"Everything gives you cancer-or does it?" With Andre Picard is about to begin! #CAJ16health
Andre's Twitter handle is @picardonhealth #CAJ16health
Picard is a health journalist with The Globe and Mail where he has been a staff writer since 1987! #CAJ16health #edmonton #health
Today Picard is discussing the challenges on reporting health studies. What can you trust? We will find out soon! #CAJ16health
Why does the media cover 'hip, haphazard and irrational' health studies? Well according to Andre Picard, with 25000 health journals and so much information, many articles cover stories that are sponsored by universities and companies who have ready-to-go press releases and materials #CAJ16health
"One of the biggest mistakes health journalists make is relying on studies done on rats" -Andre Picard. What's more, Picard reveals that most of these stories don't mention the fact that their findings are from rat studies. Do you think studies about rats are useful to human health? #CAJ16health
Picard asks us to avoid words like "breakthrough" "miracle" "game changer" and so on when writing health articles because they are misleading and often illegitimate. #CAJ16health
How much a new treatment costs is probably one of the most important issues about the treatment. But most articles don't mention this fact. Andre Picard thinks this is especially important when we talk about drugs. #CAJ16health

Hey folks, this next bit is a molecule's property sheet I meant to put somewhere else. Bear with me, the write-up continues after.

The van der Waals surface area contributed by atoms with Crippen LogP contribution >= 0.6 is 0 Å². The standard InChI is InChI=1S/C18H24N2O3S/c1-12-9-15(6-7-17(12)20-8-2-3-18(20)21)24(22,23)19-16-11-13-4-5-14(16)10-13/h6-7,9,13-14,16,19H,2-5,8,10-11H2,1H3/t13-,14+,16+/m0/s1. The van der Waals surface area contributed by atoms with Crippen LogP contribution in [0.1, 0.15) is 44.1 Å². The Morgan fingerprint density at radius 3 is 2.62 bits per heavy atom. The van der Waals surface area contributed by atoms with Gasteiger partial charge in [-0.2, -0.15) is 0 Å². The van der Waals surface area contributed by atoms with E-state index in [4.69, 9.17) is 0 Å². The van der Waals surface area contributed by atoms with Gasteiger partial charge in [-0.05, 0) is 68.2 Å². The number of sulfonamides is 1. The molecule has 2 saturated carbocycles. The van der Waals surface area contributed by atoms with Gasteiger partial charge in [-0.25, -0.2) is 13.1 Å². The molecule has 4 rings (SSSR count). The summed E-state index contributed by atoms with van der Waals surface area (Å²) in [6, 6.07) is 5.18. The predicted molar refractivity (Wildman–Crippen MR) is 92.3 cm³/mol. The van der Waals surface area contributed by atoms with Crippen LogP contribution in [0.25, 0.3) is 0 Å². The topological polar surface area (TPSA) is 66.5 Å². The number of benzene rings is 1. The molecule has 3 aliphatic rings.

Does a story accurately show the risk/benefit analysis of a drug or treatment?
For example, a pain killer called Vioxx from the late 1990's that was used to treat arthritis with nearly no side effects was marketed and acclaimed as a nearly perfect treatment. Some research revealed it caused heart problems but these were not publicized.
It became the best selling drug in America with over $10 000 000 per year in sales.
It also killed 60 000 people in the US. It is no longer sold. The way it was reported on contributed to the way it was perceived versus how it actually worked. #CAJ16health
Disease mongoring: misrepresenting the severity of disease.
This includes creating disease labels for things that are not diseases. Such as menopause, baldness and ED. Andre Picard warns us about pharmaceutical companies who just want to sell products that won't improve the lives of their patients. #CAJ16health
Picard believes it is important to compare new and existing treatments rather than new treatments and placebos. #CAJ16health
"Promising treatment": the larvae stage of a disappointing treatment. Picard asks us to avoid hype and find enough research on real humans (not rats) before reporting. #CAJ16health
Are new drugs actually new? Or just a one molecule difference from older treatments that effectively act the same way but are twice as expensive because they are newer? Questions from #CAJ16health
Scepticism is important to health journalism according to Andre Picard
#baconcausescancer This story started off as a press release from IARC with what Andre Picard classifies as poor journalistic communication. Headlines and stories took the face value and didn't delve deep enough to the story. What's the dosage? What's the real risk? Picard believes the bacon story tells us something important about risk communication. #CAJ16health
We will finish off by talking about what risk communication means.
Peter Sandman defines it as risk+hazard+outrage
With cancer, the risk is moderate but the outrage is huge and headlines really zoom in on outrage.
Is risk immediate? Andre Picard asks us to unravel and give context to risk to bring it back down to earth and make it an easier pill to swallow. #CAJ16health